My first article on telehealth services in mental health was in February 2009. Since that time, I have written about this subject on multiple occasions. It has seemed natural to many of us that some mental health services could be appropriately provided using services like Skype.
This area is very much open for debate, but in Oklahoma, a doctor has been sanctioned for mental health services he provided remotely. Investigative Reporter Andrew Knittle reported on NewsOK that Dr. Thomas Trow was disciplined because he prescribed controlled substances for a patient he had never met face-to-face (his nurse was with the patient and present during the remote session), the patient overdosed multiple times, and the patient ultimately died. Joseph Kvedar, M.D. re-reported this story and his comments in the cHealth Blog after he was invited to comment in WBUR’s Common Health blog. Dr. Kvedar wrote the following as part of his contribution:
The Medical Board of the state of Oklahoma recently sanctioned a physician for using Skype to conduct patient visits. A number of other factors add color to the board’s action, including that the physician was prescribing controlled substances as a result of these visits and that one of his patients died. This situation brings up several challenges of telehealth — that is, using technology to care for patients when doctor and patient are not face-to-face.
• Legal/regulatory: On the legal side, physicians are bound by medical regulations set by each state. It appears that the use of Skype is not permitted for patient care in Oklahoma.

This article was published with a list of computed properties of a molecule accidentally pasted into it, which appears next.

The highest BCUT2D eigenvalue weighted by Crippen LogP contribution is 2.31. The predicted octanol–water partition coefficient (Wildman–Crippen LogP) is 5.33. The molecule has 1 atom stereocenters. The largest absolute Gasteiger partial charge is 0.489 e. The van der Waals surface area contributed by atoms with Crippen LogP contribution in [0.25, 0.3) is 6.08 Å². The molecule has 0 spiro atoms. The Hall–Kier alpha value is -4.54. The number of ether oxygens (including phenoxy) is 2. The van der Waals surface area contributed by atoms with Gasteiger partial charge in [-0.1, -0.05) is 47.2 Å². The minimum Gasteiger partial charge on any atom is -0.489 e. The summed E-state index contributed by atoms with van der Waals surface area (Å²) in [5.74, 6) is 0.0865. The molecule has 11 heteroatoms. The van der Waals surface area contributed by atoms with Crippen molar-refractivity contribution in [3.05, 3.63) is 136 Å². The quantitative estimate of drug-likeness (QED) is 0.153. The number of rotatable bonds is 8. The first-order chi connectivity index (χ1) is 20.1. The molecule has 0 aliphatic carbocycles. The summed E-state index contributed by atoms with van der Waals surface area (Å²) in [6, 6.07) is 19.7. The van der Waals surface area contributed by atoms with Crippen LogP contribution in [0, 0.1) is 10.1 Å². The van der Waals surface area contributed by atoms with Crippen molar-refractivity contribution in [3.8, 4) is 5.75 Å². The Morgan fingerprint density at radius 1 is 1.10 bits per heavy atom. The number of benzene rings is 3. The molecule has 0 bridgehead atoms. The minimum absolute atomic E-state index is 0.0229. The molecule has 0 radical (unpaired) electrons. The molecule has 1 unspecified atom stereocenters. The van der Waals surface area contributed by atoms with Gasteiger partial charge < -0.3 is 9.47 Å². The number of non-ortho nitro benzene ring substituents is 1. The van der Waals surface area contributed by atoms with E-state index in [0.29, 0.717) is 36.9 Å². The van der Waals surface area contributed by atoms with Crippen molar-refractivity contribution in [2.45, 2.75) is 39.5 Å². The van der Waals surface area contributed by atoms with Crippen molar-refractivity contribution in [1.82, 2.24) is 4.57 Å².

• Privacy/security: Skype says its technology is encrypted, which means that you should not be able to eavesdrop on a Skype call. That would seem to protect patient privacy.
At Partners HealthCare, we ask patients to sign consent before participating in a ‘virtual video’ visit. Because this is a new way of providing care, we feel it’s best to inform our patients of the very small risk that their video-based call could be intercepted. I don’t know if the Oklahoma physician was using informed consent or not.
But the most interesting aspects of this case involve the question of quality of care. Can a Skype call substitute for an in-person visit? Under what circumstances?
While Dr. Kvedar brings up additional interesting points in his discussion, I think the three listed above are crucial.
- What is the state law where you are working? If the patient is in another state, what is the law in that state? Which state’s laws govern the interaction?
- Is the method you are using for your session secure? Does the patient understand that it might not be so?
- Can you provide quality care remotely? Is this a new patient you have never met face-to-face or is this follow-up care with an already established patient?
Has your organization begun using remote sessions to provide behavioral health services? How do you do this? How do you handle the privacy/security issues? How do you assure that the quality of the patient’s care remains high?
Please share your comments below.
0 thoughts on “Telehealth: Is this a legitimate way to provide treatment?”
William L. Wallace, Ph.D. says:
The difficulty I am concerned about in using telehealth like Skype involves the fact that professional licenses are governed at the state level. If services are provided via Skype to a patient in another state where the provider is not licensed then it would seem to be practicing without a license. At minimum that would violate state law and insurance requirements (even if the insurance company would reimburse for such treatment).
I agree, Bill. It would seem to me that cross-state or federal agreements are going to be necessary to make this technically legal to do if it is across state lines. This OK story was all within Oklahoma, so even within a state may be an issue if this mode of delivery of services is not included in licensing laws.
Thanks for your comment.